Contains: Nightshades (but you can opt out, and season differently.) Is: Offal, not awful. Paleo, Whole30, gluten-free.
This recipe and the follow up preparations will work with beef tongue as well as bison. Being that tongue is naturally a tough meat, a long sous vide time will result in tender, tasty steaks in either case.
After sous-viding, I took half the tongue and put it into a salad, cold. I saved all the juices in the bag and used this with the other half, quickly reverse-seared, and served up with a creamy horseradish sauce, along with asparagus, at a different meal. So, here are two recipes for the price of one sous vide preparation.
I prepared this tongue using a sous vide plan for medium rare tongue steaks – never having had medium rare tongue before, I was also game to try this. The site said 131 F / 55 C for 2 to 3 days, but I decided to up this to 133 F / 56 C, simply due to the fact that if the temperature gauge in the sous vide device was a little bit off, this could be below the USDA cooking recommendations of not sous-viding at less than 130 F / 54.5 C for extended periods of time. I cooked this for about 2 hours short of three full days, which meant in my case that it was ready for breakfast. Or, brunch.
The drippings from the bag post sous vide are lovely. I accidently took a sip from the mug I’d set them into (thinking it was my coffee mug) – after the true shock of realizing this wasn’t coffee – I discovered this might in itself be a base for a tasty broth or soup. (I didn’t do that, as you will see below.) While I considered thickening the sauce, I am usually just as satisfied with “au jus” – and the potato added a touch of thickening anyway.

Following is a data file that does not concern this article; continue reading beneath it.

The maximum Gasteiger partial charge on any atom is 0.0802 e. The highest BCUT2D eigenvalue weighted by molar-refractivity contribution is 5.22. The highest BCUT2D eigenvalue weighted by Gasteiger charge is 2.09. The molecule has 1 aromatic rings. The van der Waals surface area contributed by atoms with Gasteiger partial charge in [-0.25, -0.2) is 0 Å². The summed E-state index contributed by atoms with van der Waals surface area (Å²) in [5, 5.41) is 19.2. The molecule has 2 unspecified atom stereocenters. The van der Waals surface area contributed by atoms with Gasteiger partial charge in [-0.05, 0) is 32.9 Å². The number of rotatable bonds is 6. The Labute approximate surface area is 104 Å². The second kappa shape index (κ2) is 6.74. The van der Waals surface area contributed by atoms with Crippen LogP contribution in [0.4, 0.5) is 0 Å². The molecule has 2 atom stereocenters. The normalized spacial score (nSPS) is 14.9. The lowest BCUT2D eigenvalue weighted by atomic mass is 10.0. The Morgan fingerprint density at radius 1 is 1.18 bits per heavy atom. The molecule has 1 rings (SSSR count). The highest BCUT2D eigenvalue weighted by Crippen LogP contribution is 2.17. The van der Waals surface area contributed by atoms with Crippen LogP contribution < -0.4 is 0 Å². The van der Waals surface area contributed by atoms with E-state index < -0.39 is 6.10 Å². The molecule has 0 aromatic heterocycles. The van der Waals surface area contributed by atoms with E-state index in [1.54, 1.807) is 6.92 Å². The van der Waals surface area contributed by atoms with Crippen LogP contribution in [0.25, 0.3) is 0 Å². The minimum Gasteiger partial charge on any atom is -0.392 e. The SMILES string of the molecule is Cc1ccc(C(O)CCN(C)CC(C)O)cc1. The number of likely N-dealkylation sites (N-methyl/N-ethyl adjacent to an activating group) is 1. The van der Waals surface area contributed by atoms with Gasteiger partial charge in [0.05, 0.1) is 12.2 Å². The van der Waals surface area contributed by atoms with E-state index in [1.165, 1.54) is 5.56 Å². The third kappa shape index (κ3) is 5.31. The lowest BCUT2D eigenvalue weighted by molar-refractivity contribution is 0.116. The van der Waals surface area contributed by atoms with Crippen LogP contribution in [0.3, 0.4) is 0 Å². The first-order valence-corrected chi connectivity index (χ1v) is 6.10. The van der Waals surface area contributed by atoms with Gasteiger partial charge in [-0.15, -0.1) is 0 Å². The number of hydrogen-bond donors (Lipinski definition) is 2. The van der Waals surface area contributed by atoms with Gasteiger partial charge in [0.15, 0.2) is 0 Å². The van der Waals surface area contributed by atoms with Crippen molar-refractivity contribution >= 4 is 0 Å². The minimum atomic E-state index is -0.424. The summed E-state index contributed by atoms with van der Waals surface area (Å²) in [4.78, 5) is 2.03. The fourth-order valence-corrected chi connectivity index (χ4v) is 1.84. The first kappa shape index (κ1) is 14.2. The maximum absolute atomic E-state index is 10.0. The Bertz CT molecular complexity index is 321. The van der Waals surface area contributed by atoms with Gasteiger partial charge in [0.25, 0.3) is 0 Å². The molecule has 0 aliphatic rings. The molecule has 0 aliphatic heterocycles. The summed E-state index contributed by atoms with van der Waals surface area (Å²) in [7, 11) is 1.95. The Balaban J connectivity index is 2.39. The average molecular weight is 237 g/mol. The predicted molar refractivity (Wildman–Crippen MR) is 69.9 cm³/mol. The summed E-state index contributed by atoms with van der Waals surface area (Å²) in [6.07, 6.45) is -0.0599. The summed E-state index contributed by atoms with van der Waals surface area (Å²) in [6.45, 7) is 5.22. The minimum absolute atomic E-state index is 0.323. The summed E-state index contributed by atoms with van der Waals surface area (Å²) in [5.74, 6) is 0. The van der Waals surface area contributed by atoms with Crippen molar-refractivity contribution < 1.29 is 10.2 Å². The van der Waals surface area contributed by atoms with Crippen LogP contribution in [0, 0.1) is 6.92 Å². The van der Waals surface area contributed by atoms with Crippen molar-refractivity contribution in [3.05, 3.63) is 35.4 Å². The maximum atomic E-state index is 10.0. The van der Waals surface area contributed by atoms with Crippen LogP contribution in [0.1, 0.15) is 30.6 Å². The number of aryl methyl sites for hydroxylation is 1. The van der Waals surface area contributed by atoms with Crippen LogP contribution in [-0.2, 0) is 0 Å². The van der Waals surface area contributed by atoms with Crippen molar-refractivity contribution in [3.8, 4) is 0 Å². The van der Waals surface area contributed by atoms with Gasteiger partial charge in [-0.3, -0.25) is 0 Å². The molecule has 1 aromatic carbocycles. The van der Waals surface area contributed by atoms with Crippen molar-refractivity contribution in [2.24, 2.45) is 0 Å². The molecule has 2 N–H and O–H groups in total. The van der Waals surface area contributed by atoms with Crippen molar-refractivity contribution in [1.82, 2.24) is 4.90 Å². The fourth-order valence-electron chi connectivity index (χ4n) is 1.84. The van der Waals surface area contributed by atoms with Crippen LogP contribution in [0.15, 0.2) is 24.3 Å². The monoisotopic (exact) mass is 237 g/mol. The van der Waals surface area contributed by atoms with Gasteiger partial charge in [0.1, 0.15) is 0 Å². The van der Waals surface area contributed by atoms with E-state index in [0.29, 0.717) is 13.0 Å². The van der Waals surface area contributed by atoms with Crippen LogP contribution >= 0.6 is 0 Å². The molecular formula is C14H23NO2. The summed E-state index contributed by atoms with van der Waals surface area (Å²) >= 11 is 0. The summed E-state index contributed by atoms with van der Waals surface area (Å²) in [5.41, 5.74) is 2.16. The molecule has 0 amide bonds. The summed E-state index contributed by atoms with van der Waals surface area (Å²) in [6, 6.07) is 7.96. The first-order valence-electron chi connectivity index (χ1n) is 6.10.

For the steak preparation, I very lightly seared the steaks in a pan. I wanted to keep the interior medium rare, so I went with a thick steak cut. You can add vegetables as you choose or have to hand.
A good horseradish sauce dip to the side completed this dish.
For the steak salad, I didn’t sear the meat – although that’s always an option should you like. I served it cold, but it could just as easily be added to the top of a salad, warm.
I didn’t eat this tongue all on one day – spaced it out over two or three. The salad I treated as a brunch, skipped lunch, and had something unrelated for dinner.
Sous Vide Bison Tongue: Steak Style
- 1 bison (buffalo) tongue
- 2 tablespoons paprika (make your preferred combination of smoked, hot, or mild Hungarian)
Procedure: Poke holes in the tongue with a paring knife.
Rub down the tongue with the paprika.
Place in the sous vide bag and use either water displacement or vacuum sealing to seal the bag, removing as much air as possible.
Set in a 131 F / 55 C water bath, and sous vide for 2 – 3 days. (I ran this about two hours shy of three days).
Remove, allow to cool just enough to handle, and pull off the skin. On bison, some of the skin will come off (the tougher parts) but the thinner, less tough pieces, I allowed to remain.
What to do with the tongue, now prepped??